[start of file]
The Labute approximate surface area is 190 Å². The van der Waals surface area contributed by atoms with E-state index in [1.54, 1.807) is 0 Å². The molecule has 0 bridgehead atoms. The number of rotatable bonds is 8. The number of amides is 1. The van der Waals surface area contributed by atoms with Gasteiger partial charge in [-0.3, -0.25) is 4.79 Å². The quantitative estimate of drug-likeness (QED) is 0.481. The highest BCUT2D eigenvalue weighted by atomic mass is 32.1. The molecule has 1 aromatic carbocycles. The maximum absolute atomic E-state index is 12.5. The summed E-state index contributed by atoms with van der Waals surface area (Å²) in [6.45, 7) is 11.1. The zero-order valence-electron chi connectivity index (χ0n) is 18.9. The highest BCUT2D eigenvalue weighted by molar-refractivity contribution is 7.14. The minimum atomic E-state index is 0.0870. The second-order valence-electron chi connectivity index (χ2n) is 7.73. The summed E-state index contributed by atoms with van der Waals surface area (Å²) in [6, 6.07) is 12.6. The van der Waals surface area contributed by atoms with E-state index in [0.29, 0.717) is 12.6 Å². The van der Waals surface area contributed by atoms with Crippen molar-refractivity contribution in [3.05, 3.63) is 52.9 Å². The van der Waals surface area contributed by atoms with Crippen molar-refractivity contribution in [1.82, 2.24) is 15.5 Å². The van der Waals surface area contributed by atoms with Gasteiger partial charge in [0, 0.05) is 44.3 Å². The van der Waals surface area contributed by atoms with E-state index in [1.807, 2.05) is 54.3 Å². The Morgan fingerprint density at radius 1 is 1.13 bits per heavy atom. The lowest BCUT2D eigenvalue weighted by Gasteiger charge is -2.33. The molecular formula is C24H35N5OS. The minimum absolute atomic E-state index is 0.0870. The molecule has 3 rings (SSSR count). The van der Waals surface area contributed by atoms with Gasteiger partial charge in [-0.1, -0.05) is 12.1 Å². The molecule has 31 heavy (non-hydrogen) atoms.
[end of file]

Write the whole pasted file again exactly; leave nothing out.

The Labute approximate surface area is 190 Å². The van der Waals surface area contributed by atoms with E-state index in [1.54, 1.807) is 0 Å². The molecule has 0 bridgehead atoms. The number of rotatable bonds is 8. The number of amides is 1. The van der Waals surface area contributed by atoms with Gasteiger partial charge in [-0.3, -0.25) is 4.79 Å². The quantitative estimate of drug-likeness (QED) is 0.481. The highest BCUT2D eigenvalue weighted by atomic mass is 32.1. The molecule has 1 aromatic carbocycles. The maximum absolute atomic E-state index is 12.5. The summed E-state index contributed by atoms with van der Waals surface area (Å²) in [6.45, 7) is 11.1. The zero-order valence-electron chi connectivity index (χ0n) is 18.9. The highest BCUT2D eigenvalue weighted by molar-refractivity contribution is 7.14. The minimum atomic E-state index is 0.0870. The second-order valence-electron chi connectivity index (χ2n) is 7.73. The summed E-state index contributed by atoms with van der Waals surface area (Å²) in [6, 6.07) is 12.6. The van der Waals surface area contributed by atoms with E-state index in [0.29, 0.717) is 12.6 Å². The van der Waals surface area contributed by atoms with Crippen molar-refractivity contribution in [3.05, 3.63) is 52.9 Å². The van der Waals surface area contributed by atoms with Crippen molar-refractivity contribution in [1.82, 2.24) is 15.5 Å². The van der Waals surface area contributed by atoms with Gasteiger partial charge in [0, 0.05) is 44.3 Å². The van der Waals surface area contributed by atoms with E-state index in [1.807, 2.05) is 54.3 Å². The Morgan fingerprint density at radius 1 is 1.13 bits per heavy atom. The lowest BCUT2D eigenvalue weighted by Gasteiger charge is -2.33. The molecular formula is C24H35N5OS. The minimum absolute atomic E-state index is 0.0870. The molecule has 3 rings (SSSR count). The van der Waals surface area contributed by atoms with Gasteiger partial charge in [-0.1, -0.05) is 12.1 Å². The molecule has 31 heavy (non-hydrogen) atoms.